Reports from Italy indicate that Bars, restaurants, cinemas and concert halls have partially reopened across Italy on Monday.
This major shift comes at a time the country has registered a total of 3.96M covid-19 cases since last year. Of these cases, 3.38M have recovered and 119000 deaths recorded.
The vaccination programme is gaining pace with more than 17.5 million jabs administered so far in a population of around 60 million, but there are disparities between regions.
Therefore in a boost for covid-19-hit businesses these bars and other crowding businesses have reopened, as parliament debates the government’s U$266 billion) EU-funded recovery plan.
After months of stop-start restrictions imposed to manage its second and third waves of COVID-19, Italy hopes this latest easing will mark the start of something like a normal summer.
Three-quarters of regions will drop into the low-risk “yellow” categories from Monday, with bars and restaurants permitted to restart table service outside – including, for the first time in six months, in the evening, although a 10pm curfew remains in place.
Cinemas and concert halls can also open at 50 per cent capacity, followed by the staggered opening of swimming pools, gyms, sporting events and theme parks by Jul 1.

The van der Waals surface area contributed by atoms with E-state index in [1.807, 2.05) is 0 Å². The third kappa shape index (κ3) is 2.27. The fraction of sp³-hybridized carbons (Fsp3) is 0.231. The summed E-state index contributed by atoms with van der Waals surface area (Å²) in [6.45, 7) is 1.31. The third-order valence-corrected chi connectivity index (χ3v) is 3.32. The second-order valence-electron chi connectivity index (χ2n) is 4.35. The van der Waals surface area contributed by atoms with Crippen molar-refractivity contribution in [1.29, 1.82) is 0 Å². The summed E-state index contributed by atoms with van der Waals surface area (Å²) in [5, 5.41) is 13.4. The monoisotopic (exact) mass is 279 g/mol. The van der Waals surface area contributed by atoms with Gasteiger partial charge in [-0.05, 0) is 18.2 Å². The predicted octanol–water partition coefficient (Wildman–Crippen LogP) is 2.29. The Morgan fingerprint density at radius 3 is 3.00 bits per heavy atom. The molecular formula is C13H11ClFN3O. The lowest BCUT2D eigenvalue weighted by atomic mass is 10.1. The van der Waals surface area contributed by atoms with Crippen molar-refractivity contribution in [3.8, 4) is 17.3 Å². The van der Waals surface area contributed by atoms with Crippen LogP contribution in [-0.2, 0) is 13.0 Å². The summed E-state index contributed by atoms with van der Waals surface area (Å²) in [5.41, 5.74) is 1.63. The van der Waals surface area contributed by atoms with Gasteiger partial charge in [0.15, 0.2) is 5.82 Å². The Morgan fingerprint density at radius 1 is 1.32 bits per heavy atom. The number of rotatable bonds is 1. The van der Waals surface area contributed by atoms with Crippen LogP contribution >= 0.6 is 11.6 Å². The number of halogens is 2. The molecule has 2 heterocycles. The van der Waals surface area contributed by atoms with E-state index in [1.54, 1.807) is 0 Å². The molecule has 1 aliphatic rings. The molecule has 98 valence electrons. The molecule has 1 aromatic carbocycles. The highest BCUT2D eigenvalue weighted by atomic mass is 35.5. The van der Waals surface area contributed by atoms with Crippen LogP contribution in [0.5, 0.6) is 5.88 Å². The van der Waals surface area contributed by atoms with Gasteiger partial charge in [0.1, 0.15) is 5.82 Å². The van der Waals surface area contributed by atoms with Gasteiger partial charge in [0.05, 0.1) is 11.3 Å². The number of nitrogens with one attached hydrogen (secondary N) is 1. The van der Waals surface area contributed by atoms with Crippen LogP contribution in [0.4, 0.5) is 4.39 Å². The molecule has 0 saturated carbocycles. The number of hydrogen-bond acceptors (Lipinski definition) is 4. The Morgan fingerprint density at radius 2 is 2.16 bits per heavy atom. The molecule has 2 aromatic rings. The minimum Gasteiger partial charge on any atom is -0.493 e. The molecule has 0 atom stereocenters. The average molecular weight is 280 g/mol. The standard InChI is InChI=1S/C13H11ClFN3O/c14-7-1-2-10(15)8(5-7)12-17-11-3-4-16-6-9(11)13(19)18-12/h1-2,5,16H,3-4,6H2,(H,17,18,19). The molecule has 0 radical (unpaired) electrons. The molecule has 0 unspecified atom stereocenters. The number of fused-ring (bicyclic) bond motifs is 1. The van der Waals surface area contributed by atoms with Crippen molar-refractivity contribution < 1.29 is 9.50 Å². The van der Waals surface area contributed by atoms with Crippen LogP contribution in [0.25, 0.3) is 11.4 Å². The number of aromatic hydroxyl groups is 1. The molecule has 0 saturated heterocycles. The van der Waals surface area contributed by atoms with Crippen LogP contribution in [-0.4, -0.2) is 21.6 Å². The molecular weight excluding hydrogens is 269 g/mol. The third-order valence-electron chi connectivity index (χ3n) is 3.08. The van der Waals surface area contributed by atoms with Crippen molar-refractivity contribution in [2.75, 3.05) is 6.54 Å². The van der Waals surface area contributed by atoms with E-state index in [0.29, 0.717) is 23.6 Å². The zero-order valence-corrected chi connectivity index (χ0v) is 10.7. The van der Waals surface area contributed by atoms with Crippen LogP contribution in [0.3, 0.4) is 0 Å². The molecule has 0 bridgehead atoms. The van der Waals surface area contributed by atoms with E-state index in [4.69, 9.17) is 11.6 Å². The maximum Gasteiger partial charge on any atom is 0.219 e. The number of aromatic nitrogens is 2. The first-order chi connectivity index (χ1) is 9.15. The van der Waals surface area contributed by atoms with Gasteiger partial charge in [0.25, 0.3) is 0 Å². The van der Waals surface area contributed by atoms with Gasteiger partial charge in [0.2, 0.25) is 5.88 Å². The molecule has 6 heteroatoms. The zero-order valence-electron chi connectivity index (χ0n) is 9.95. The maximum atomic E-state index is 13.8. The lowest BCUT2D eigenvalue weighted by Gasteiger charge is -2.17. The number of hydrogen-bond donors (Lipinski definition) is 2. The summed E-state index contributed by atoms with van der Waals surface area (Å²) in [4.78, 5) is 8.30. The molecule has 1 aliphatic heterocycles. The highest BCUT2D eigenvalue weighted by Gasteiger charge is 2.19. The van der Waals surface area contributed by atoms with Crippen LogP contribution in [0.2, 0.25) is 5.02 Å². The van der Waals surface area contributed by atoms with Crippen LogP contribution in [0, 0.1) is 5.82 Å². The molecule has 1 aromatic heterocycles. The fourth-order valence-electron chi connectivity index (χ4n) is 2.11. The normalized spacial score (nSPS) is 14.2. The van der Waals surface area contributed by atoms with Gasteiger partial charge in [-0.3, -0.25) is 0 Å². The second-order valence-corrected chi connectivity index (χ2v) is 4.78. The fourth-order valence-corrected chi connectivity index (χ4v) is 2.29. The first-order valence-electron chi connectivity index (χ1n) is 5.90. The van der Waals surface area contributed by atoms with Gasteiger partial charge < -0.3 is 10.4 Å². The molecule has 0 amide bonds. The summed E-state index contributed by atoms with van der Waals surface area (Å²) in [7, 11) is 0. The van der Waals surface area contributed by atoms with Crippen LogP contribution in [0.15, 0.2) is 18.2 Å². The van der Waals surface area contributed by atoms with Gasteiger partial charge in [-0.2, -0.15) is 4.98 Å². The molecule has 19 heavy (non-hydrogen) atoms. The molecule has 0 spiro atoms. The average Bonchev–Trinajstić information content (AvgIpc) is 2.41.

Prime Minister Mario Draghi has been under intense pressure from regional governments and increasingly regular street protests to ease restrictions, as Italy battles its deepest recession since World War II.
Italy was the first European country to be hit by the pandemic in early 2020 and remains one of the worst affected, with the EU’s highest reported death toll and one of the deepest recessions.
The economy contracted by a staggering 8.9 per cent last year and a million jobs have been lost.
Italy is pinning its hopes on a €220 billion investment and reform plan funded largely by the EU. Italy is the biggest recipient of the bloc’s €750 billion post-pandemic recovery fund. In parliament today, Draghi is scheduled to formally present the programme he hopes will boost growth by 3.6% points by 2026, ahead of a Friday deadline to submit the package to Brussels.